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Obama Immigration Plan Suffers Blow; Are U.S. Flights at Risk of Explosions; Eruption of Violence Claims Lives of 2 Chicago Children. Aired 11:30a-12p ET

Aired November 10, 2015 - 11:30   ET


[11:30:00] PAMELA BROWN, CNN ANCHOR: What do you think, Paul?

PAUL CALLAN, CNN LEGAL ANALYST: It's a fascinating cause because it involves two categories of immigrants. One are the parents of children who are American citizens. The parent is here illegally, is undocumented but the children maybe were born in the United States. There are about 4.3 million of them. The second category consists of children who came into the United States many, many years ago, grew up here, and they should be allowed to remain.

Here's how President Obama went around the Congress on this and around the law on this. He said, I'm the chief prosecutor. I'm in charge of the Department of Justice. He's really issuing an executive order to his prosecutors not to prosecute in these cases, to defer action in these cases of these categories for an extensive period of time. The courts are saying, well, you know, you're trying to evade the law by using discretion as a prosecutor. It's an interesting theory they used. And I'll be fascinated to see what the Supreme Court does. They'll probably, I think, kick it over so it doesn't get involved with the presidential election, but, you know, anything could happen here.

BROWN: I was going to say, because as we've seen, it's a hot-button issue in the presidential election.

Ariane, it was interesting how the judge that disagreed in the circuit court with this decision was really upset about how long it took them to reach this decision. Why was that?

ARIANE DE VOGUE, CNN SUPREME COURT REPORTER: Immigration groups said, look, we know this appeals court doesn't like these programs. They tip their hat to it, so they should have gotten an opinion out much sooner than they did so it could get in front of the court and be heard this term. That dissenting judge last night called the majority out on it and said they shouldn't have taken so long to release the opinion.

BROWN: She did not hold back.

Ariane de Vogue, Paul Callan, thank you so much.

Be really interesting to see how this will play out.

A kitchen clock timer, a wristwatch, even a phone can be used to set off an explosion.




BROWN: Up next, how just a half pound of dynamite could easily cripple a passenger plane. We'll be right back.

And a 9-year-old lured to an alley and gunned down, plus a teenager who tried to escape the violence in Chicago killed while walking back from a barber shop. Children caught in the gunfire, just ahead.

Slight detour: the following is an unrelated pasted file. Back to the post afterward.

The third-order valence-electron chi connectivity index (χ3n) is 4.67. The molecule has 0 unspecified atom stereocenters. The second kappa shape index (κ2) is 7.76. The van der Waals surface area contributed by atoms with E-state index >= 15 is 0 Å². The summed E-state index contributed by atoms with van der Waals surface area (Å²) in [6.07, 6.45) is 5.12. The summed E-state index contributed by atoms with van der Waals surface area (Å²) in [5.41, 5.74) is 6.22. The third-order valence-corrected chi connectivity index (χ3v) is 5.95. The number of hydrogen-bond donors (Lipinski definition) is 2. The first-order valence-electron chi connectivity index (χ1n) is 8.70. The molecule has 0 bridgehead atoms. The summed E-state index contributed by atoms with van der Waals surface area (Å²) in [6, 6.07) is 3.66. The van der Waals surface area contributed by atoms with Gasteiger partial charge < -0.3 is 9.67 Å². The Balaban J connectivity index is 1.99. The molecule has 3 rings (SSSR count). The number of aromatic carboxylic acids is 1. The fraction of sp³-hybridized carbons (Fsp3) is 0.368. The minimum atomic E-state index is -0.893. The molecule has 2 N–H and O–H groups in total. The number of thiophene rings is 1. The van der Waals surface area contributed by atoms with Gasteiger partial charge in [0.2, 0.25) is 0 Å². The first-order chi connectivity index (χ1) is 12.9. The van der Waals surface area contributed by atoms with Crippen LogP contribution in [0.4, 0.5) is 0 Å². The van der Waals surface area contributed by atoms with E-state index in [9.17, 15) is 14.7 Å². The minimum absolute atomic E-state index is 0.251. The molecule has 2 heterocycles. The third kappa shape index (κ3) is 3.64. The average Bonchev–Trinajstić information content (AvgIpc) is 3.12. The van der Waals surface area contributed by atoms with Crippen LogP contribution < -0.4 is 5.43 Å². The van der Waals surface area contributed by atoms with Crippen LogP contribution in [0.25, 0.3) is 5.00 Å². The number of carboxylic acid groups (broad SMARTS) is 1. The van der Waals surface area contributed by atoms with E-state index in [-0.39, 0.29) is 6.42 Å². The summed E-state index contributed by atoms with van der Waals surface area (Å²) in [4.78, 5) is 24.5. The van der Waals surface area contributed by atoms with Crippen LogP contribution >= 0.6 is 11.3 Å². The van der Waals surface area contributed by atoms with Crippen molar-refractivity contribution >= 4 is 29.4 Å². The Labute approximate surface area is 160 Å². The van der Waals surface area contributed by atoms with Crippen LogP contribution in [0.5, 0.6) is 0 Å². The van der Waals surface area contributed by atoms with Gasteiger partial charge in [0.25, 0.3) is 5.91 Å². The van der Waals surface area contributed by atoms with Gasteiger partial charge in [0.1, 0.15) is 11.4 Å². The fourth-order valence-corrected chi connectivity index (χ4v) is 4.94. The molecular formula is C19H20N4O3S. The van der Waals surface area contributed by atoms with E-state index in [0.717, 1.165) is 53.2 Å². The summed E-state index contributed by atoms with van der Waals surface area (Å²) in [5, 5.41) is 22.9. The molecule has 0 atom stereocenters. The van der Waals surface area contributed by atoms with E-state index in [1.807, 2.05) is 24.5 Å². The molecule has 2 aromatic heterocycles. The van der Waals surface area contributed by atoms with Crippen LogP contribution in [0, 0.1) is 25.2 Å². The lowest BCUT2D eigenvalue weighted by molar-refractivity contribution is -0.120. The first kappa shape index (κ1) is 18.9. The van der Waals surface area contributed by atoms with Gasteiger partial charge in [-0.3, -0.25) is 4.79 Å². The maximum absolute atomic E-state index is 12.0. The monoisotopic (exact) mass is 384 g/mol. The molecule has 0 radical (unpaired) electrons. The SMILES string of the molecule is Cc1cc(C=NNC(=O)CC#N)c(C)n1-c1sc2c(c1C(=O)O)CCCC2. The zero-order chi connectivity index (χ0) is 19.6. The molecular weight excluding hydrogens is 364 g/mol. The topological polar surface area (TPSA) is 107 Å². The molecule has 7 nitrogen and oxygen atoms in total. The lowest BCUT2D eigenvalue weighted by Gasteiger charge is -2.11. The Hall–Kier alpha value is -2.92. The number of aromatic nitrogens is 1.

[11:36:38] BROWN: The growing consensus is that a terrorist-made bomb took down Russian MetroJet flight, and now U.S. security officials are concerned about nearly one million people whose jobs give them open access behind the security lines at American airports. What kind of bomb could have been used and what kind of damage could even a small bomb do?

Our Miguel Marquez went to the experts to find out.



MIGUEL MARQUEZ, CNN CORRESPONDENT (voice-over): That exPLOsion, a half pound of dynamite, a conventional explosive mainly used in industrial settings. It packs a massive wallop.


MARQUEZ: The exPLOsion moving about 19,000 feet per second. It could easily cripple a passenger aircraft.

(on camera): It seems too simple.

RYAN MORRIS, OWNER, TRIPWIRE: Yeah, it is. Well, when the bad guys make the improvised ones, it's the same process. You can see how fast it could be done.

MARQUEZ (voice-over): C-4, more powerful than dynamite.


MARQUEZ (on camera): That is how many feet per second we're talking about?

MORRIS: 30,000.

MARQUEZ (voice-over): That's just over a half pound of C-4, a plastic explosive, also conventional. Tough to go out and buy in the United States, but in some countries, a similar explosive can be bought on the black market.


MARQUEZ: In the case of MetroJet 9268, U.S. officials believe an unsophisticated device using conventional explosive may have brought down the airbus 321, that it was possibly placed in the luggage compartment a short time before takeoff.

(on camera): All of these products in this size are big enough to create a very big blast?

MORRIS: Correct.

MARQUEZ: Ryan Morris, Tripwire's owner, worked for the government as an explosives technician and now makes and designs explosives for commercial use, and trains law enforcement in detecting and disabling bombs.

Bombs can be made from items purchased in hardware or farm stores, and in the right hands --

(on camera): That sounds like a rifle shot.

(voice-over): -- could also bring down a plane. That was a half pound of potassium chlorate with icing sugar, like you use to bake a cake.


MARQUEZ: That's ammonium nitrate and powder, basically, fertilizer and aluminum.

MORRIS: Ninety percent of the stuff you don't need a license to buy. I can go in the half a half an hour away and come home with 90 percent of this.

MARQUEZ (on camera): Almost all of this?

MORRIS: Almost all of this.

MARQUEZ (voice-over): In experienced - hands the bomb itself, easy enough to make. Setting them off, another matter.

MORRIS: All I'm going to do is I'm going to place it right inside the cap well.

MARQUEZ: A blasting cap like this one, a smaller exPLOsion, used to set off a larger one, necessary.


MARQUEZ: The blasting cap itself needs a tiny electrical charge. We used a wire to detonator for these demonstrations, only 1.5 volts of electricity needed to set off such large blasts.